Real Estate in Barcelona
Last updated on Jan 22, 2023
Summary: Expats and retirees talk about real estate in Barcelona, Spain? How do you find a home in Barcelona? Should you buy or rent? What is the cost of housing?
How do I find a place to live in Barcelona?
We asked expats how they chose their neighborhood and found a place to live. They answered:
"We chose an apartment that is somewhat central, near Plaza Espana on Avenida Paralelo which is the border for the Sant Antoni, Poble Sec, and Fira/Montjuic neighborhoods. It is very convenient yet still far enough from the crowds of tourists, though it is still somewhat noisy. We have pets so that tended to shrink the list of available rentals, otherwise it is a very pet-friendly. We preferred a building with an elevator and/or a low floor because our dogs are elderly. Ours has both except our first floor apartment is actually 3 flights up. From the ground floor "planta 0" there is first the "entresuelo", then the "principal", and only then "primero." All buildings have at least a ground floor above which they start numbering. As air-conditioning addicts places so equipped are somewhat less common. Since our Spanish language skills are limited we found a local facilitator to assist us," explained one expat living in Barcelona, Spain.
"Came over to look at properties to buy and having visited Barcelona all my life (my father is Spanish) pretty much knew where to look. Made up our minds after seeing 5 flats. We bought it through a wellknown local estate agency - too much red tape to try and do it privately, although many Spanish natives buy direct from sellers to cut out some of the (high) costs associated with buying property over here," said another person in Barcelona.
What is a typical expat home or apartment like in Barcelona?
"It is fairly common for many expats to want to live close to Ciutat Vella in the large area called Eixample which is just west of the old city. Most buildings here are from about a 100 years old or newer and are around 8 stories high, generally with elevators which can be very small. Many businesses will have someone who speaks English, which is less likely farther out," said another person in Barcelona.
"We live in a flat on the top floor of a 160 year old block in a working class neighbourhood in the centre of the city (equivalent to Soho in London). It doesn't have a lift but we didn't want to have noise above us as well as below - Barcelona is the noisiest city in Europe (fact). Don't know about other expats as hardly know any - difficult to get to know people in this city," added another expat who made the move to Barcelona.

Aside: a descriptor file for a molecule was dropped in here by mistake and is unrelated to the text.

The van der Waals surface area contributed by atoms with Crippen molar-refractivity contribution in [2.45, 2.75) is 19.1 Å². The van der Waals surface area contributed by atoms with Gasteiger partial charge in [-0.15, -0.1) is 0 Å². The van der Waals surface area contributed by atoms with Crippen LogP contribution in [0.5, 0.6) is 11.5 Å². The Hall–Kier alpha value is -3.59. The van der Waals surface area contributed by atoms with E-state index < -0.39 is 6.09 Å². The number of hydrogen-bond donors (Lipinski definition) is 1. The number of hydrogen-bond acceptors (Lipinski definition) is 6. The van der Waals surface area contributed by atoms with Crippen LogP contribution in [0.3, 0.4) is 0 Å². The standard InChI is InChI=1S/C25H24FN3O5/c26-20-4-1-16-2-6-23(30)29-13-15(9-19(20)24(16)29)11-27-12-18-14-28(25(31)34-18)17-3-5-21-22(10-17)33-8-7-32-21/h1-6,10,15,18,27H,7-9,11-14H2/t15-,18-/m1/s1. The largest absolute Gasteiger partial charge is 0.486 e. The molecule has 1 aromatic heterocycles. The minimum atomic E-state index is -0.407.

What is the average cost of housing in Barcelona?
If you are thinking about moving to Barcelona, cost of living in probably a key consideration. Expats commented about the cost of housing:
"It is cheaper here than many large cities in the US, yet choice ultimately depends on your budget and needs. Prices may be lower the farther you go from Ciutat Vella, plus you will still have metro access. You can get a good sized apartment with 2 or more bedrooms and at least one bathroom for between 1000-1500 euros per month. Utilities and internet/TV are generally cheaper too," said another expat in Barcelona.
"To buy a similar property in London would be around double and rates in the UK are very high. However, the costs involved in buying a property here is very expensive compared to UK, for example, an estate agent here takes 10% commission compared to 1.5% in UK. Stamp duty here is 7%, in UK it is only payable on properties over a certain level and even then is only around 2%. Capital Gains Tax is also payable on selling property here, even if this is your only residence, unlike UK. Therefore buying and selling property in Spain is not a fast way to make money, unlike in UK. Otherwise, most other things here are cheaper, like utitilites (except telephone which is very expensive). Barcelona has become very fashionable in last few years and prices have risen dramatically, and cost of living is way out of balance with average salaries which are 50% - 75% lower than London," remarked another member in Barcelona.
About the Author
Joshua Wood, LPC joined Expat Exchange in 2000 and serves as one of its Co-Presidents. He is also one of the Founders of Digital Nomad Exchange. Prior to Expat Exchange, Joshua worked for NBC Cable (MSNBC and CNBC Primetime). Joshua has a BA from Syracuse and a Master's in Clinical and Counseling Psychology from Fairleigh Dickinson University. Mr. Wood is also a licensed counselor and psychotherapist.
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